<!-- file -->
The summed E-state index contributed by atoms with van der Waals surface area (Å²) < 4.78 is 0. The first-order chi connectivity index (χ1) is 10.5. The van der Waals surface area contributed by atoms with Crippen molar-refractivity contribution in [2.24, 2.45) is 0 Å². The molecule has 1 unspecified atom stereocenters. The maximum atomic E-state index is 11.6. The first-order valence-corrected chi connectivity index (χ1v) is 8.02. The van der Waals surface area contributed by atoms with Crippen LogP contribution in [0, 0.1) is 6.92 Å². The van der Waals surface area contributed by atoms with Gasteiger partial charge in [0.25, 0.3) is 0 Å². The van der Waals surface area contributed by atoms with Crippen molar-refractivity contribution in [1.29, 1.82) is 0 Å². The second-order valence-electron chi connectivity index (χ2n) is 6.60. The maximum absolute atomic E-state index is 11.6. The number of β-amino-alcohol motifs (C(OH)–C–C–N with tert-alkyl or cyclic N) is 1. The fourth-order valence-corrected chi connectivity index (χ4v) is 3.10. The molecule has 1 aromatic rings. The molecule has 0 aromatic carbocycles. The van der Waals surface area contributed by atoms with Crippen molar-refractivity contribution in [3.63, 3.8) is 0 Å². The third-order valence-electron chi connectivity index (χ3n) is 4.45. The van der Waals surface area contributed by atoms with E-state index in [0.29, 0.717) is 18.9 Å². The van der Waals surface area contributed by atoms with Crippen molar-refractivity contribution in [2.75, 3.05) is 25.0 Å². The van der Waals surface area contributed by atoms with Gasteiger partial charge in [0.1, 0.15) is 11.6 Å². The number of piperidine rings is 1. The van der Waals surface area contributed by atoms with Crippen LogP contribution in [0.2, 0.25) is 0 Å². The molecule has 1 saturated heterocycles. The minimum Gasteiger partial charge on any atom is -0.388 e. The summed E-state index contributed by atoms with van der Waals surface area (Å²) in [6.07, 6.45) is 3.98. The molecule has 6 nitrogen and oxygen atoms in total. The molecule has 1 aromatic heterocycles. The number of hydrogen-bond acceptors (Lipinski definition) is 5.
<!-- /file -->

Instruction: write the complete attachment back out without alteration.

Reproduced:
The summed E-state index contributed by atoms with van der Waals surface area (Å²) < 4.78 is 0. The first-order chi connectivity index (χ1) is 10.5. The van der Waals surface area contributed by atoms with Crippen molar-refractivity contribution in [2.24, 2.45) is 0 Å². The molecule has 1 unspecified atom stereocenters. The maximum atomic E-state index is 11.6. The first-order valence-corrected chi connectivity index (χ1v) is 8.02. The van der Waals surface area contributed by atoms with Crippen LogP contribution in [0, 0.1) is 6.92 Å². The van der Waals surface area contributed by atoms with Gasteiger partial charge in [0.25, 0.3) is 0 Å². The van der Waals surface area contributed by atoms with Crippen molar-refractivity contribution in [1.29, 1.82) is 0 Å². The second-order valence-electron chi connectivity index (χ2n) is 6.60. The maximum absolute atomic E-state index is 11.6. The number of β-amino-alcohol motifs (C(OH)–C–C–N with tert-alkyl or cyclic N) is 1. The fourth-order valence-corrected chi connectivity index (χ4v) is 3.10. The molecule has 1 aromatic rings. The molecule has 0 aromatic carbocycles. The van der Waals surface area contributed by atoms with Crippen molar-refractivity contribution in [3.63, 3.8) is 0 Å². The third-order valence-electron chi connectivity index (χ3n) is 4.45. The van der Waals surface area contributed by atoms with E-state index in [0.29, 0.717) is 18.9 Å². The van der Waals surface area contributed by atoms with Crippen molar-refractivity contribution in [2.75, 3.05) is 25.0 Å². The van der Waals surface area contributed by atoms with Gasteiger partial charge in [0.1, 0.15) is 11.6 Å². The number of piperidine rings is 1. The van der Waals surface area contributed by atoms with Crippen LogP contribution in [0.2, 0.25) is 0 Å². The molecule has 1 saturated heterocycles. The minimum Gasteiger partial charge on any atom is -0.388 e. The summed E-state index contributed by atoms with van der Waals surface area (Å²) in [6.07, 6.45) is 3.98. The molecule has 6 nitrogen and oxygen atoms in total. The molecule has 1 aromatic heterocycles. The number of hydrogen-bond acceptors (Lipinski definition) is 5.